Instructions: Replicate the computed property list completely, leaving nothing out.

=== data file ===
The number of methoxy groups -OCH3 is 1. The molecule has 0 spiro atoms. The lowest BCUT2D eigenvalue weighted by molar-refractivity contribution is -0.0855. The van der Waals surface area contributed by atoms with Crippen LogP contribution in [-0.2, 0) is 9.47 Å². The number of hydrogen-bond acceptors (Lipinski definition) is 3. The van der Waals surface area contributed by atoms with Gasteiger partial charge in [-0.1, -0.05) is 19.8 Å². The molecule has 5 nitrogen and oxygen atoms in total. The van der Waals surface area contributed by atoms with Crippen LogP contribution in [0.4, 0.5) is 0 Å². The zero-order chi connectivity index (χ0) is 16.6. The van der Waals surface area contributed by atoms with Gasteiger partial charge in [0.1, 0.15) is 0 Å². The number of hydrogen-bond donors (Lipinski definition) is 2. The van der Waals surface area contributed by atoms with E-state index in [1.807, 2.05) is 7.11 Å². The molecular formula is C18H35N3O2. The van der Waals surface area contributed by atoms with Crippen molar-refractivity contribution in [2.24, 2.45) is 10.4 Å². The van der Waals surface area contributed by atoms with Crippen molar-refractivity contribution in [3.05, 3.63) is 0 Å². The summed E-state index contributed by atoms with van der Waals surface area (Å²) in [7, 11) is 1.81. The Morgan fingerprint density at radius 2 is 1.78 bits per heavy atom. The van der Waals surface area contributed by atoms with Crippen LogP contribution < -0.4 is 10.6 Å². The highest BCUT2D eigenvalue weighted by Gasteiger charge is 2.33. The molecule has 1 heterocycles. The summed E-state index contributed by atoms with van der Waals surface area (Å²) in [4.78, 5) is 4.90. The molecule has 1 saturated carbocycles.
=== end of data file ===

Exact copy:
The number of methoxy groups -OCH3 is 1. The molecule has 0 spiro atoms. The lowest BCUT2D eigenvalue weighted by molar-refractivity contribution is -0.0855. The van der Waals surface area contributed by atoms with Crippen LogP contribution in [-0.2, 0) is 9.47 Å². The number of hydrogen-bond acceptors (Lipinski definition) is 3. The van der Waals surface area contributed by atoms with Gasteiger partial charge in [-0.1, -0.05) is 19.8 Å². The molecule has 5 nitrogen and oxygen atoms in total. The van der Waals surface area contributed by atoms with Crippen LogP contribution in [0.4, 0.5) is 0 Å². The zero-order chi connectivity index (χ0) is 16.6. The van der Waals surface area contributed by atoms with Gasteiger partial charge in [0.1, 0.15) is 0 Å². The number of hydrogen-bond donors (Lipinski definition) is 2. The van der Waals surface area contributed by atoms with E-state index in [1.807, 2.05) is 7.11 Å². The molecular formula is C18H35N3O2. The van der Waals surface area contributed by atoms with Crippen molar-refractivity contribution in [2.24, 2.45) is 10.4 Å². The van der Waals surface area contributed by atoms with Crippen molar-refractivity contribution in [3.05, 3.63) is 0 Å². The summed E-state index contributed by atoms with van der Waals surface area (Å²) in [7, 11) is 1.81. The Morgan fingerprint density at radius 2 is 1.78 bits per heavy atom. The van der Waals surface area contributed by atoms with Crippen LogP contribution < -0.4 is 10.6 Å². The highest BCUT2D eigenvalue weighted by Gasteiger charge is 2.33. The molecule has 1 heterocycles. The summed E-state index contributed by atoms with van der Waals surface area (Å²) in [4.78, 5) is 4.90. The molecule has 1 saturated carbocycles.